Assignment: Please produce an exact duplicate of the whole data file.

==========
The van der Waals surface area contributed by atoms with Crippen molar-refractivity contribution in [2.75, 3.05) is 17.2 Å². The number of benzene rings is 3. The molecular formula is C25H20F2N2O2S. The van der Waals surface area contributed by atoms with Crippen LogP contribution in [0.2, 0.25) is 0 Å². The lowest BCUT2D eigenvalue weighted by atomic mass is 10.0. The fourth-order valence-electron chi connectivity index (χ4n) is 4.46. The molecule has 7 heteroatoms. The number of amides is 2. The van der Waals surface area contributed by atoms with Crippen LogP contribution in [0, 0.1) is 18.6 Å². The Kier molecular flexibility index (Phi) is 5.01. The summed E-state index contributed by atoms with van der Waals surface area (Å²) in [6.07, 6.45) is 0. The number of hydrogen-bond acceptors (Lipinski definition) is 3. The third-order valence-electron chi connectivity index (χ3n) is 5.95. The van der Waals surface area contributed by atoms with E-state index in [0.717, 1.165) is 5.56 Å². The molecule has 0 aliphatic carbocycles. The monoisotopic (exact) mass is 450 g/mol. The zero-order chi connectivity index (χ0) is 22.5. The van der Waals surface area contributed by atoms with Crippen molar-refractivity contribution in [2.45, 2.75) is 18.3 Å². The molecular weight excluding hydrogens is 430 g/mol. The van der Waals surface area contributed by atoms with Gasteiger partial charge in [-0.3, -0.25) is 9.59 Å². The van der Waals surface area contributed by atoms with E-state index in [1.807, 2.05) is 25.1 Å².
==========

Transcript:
The van der Waals surface area contributed by atoms with Crippen molar-refractivity contribution in [2.75, 3.05) is 17.2 Å². The number of benzene rings is 3. The molecular formula is C25H20F2N2O2S. The van der Waals surface area contributed by atoms with Crippen LogP contribution in [0.2, 0.25) is 0 Å². The lowest BCUT2D eigenvalue weighted by atomic mass is 10.0. The fourth-order valence-electron chi connectivity index (χ4n) is 4.46. The molecule has 7 heteroatoms. The number of amides is 2. The van der Waals surface area contributed by atoms with Crippen LogP contribution in [0, 0.1) is 18.6 Å². The Kier molecular flexibility index (Phi) is 5.01. The summed E-state index contributed by atoms with van der Waals surface area (Å²) in [6.07, 6.45) is 0. The number of hydrogen-bond acceptors (Lipinski definition) is 3. The third-order valence-electron chi connectivity index (χ3n) is 5.95. The van der Waals surface area contributed by atoms with E-state index in [0.717, 1.165) is 5.56 Å². The molecule has 0 aliphatic carbocycles. The monoisotopic (exact) mass is 450 g/mol. The zero-order chi connectivity index (χ0) is 22.5. The van der Waals surface area contributed by atoms with Crippen molar-refractivity contribution in [2.45, 2.75) is 18.3 Å². The molecular weight excluding hydrogens is 430 g/mol. The van der Waals surface area contributed by atoms with Gasteiger partial charge in [-0.3, -0.25) is 9.59 Å². The van der Waals surface area contributed by atoms with E-state index in [1.807, 2.05) is 25.1 Å².